With the recent release of the series “The Gilded Age,” there has been an increased interest in 1880s fashion and all it entails. As with all Victorian Era fashions, they were largely defined by structure and this is especially true when looking at the late 1880s. While late 1880s style sits outside of the time frame depicted in the series, it carries on many of the earlier trends and especially when it comes to fabric and trim selections. In this post, we attempt to give a general overview of late 1880s style and we hope that you find it useful.
When it comes to mid to late 1880s style, it’s easy for one to conjure up visions of dresses with severely sculpted lines that were largely defined by an extremely angular “shelf bustle.” Naturally, as with all fashions, they manifested themselves in both extreme and moderate versions but it was the more extreme versions that caught the attention of the press and assorted satirists. One of the most oft-repeated quips was “one could set a tea service on top of the bustle.” Here’s just one example from an 1883 German humor magazine in which the women is likened to a Centaur:
From Fliegende Blätter; Band LXXVIII (1883), p. 147.
Interestingly enough, the above cartoon was made in 1883 when the bustle was re-emerging- perhaps they were ahead of the fashion curve? 😁 All joking aside, to a great degree, 1880s style was defined by the “shelf bustle” as shown in the picture below:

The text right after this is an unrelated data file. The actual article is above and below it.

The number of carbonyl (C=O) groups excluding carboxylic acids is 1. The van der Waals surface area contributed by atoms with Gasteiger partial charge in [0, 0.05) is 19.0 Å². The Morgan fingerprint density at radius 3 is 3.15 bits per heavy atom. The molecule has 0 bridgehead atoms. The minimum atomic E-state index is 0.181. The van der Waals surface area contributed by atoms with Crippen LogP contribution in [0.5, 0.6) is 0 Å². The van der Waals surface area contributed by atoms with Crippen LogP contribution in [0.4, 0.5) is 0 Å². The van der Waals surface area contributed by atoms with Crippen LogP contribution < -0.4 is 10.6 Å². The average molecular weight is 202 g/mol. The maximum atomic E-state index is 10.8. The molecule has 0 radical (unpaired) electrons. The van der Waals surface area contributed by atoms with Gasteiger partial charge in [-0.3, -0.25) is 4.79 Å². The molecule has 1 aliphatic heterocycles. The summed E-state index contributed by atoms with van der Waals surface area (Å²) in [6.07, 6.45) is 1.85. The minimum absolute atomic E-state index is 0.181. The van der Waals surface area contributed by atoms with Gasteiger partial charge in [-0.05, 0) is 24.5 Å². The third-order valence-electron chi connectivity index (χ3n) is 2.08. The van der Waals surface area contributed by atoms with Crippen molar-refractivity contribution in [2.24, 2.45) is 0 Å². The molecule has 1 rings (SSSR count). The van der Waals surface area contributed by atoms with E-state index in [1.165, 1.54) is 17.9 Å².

Evening Dress, American or European, c. 1884 – 1886, silk; The Metropolitan Museum of Art (C.I.63.23.3a, b)
So how was this style achieved? Structure; structure was everything in Victorian fashion and below are some examples on how the distinctive 1880s silhouette was created:
Bustle, c. 1885; Los Angeles County Museum of Art (M.2007.211.399)
Bustle, Steel Frame, c. 1884; Victoria & Albert Museum (T.131C-1919).
Within the parameters created by the basic silhouette, there was a wide variety of possible styles. As a rule, day dresses were defined by an under and overskirt, one draped over the other, and these could either in complementary or contrasting colors and/or a solid color combined with a pattern or even two different patterns. As for bodices, this could either be one solid unit or a combination jacket and waistcoat. The waistcoat could either be a separate garment or a faux waistcoat that has been integrated into the jacket to create a single bodice. Below are just some examples:
Godey’s Ladysbook, January 1887
In the above plate, on the left one can see a combination jacket/waistcoat styled bodice combined with with a solid colored overskirt covering a patterned underskirt. Interestingly enough, the waistcoat fabric matches the pattern on the underskirt. On the right, one can see a solid bodice trimmed with an embroidered panel that matches the pattern of the underskirt. At the same time, the pattern on the overskirt matches the basic fabric of the bodice. While there may be contrasts in fabric patterns, the do harmonize in the way that they’re both used on the skirts and the bodices. At the same time, the colors also harmonize even when they’re contrast colors.
As a rule, 1880s day dresses were defined by an under and overskirt, one draped over the other, and these could either in complementary or contrasting colors and/or a solid color combined with a pattern or even two different patterns. As for bodices, this could either be one solid unit or a combination jacket and waistcoat. The waistcoat could either be a separate garment or a faux waistcoat that has been integrated into the jacket to create a single bodice.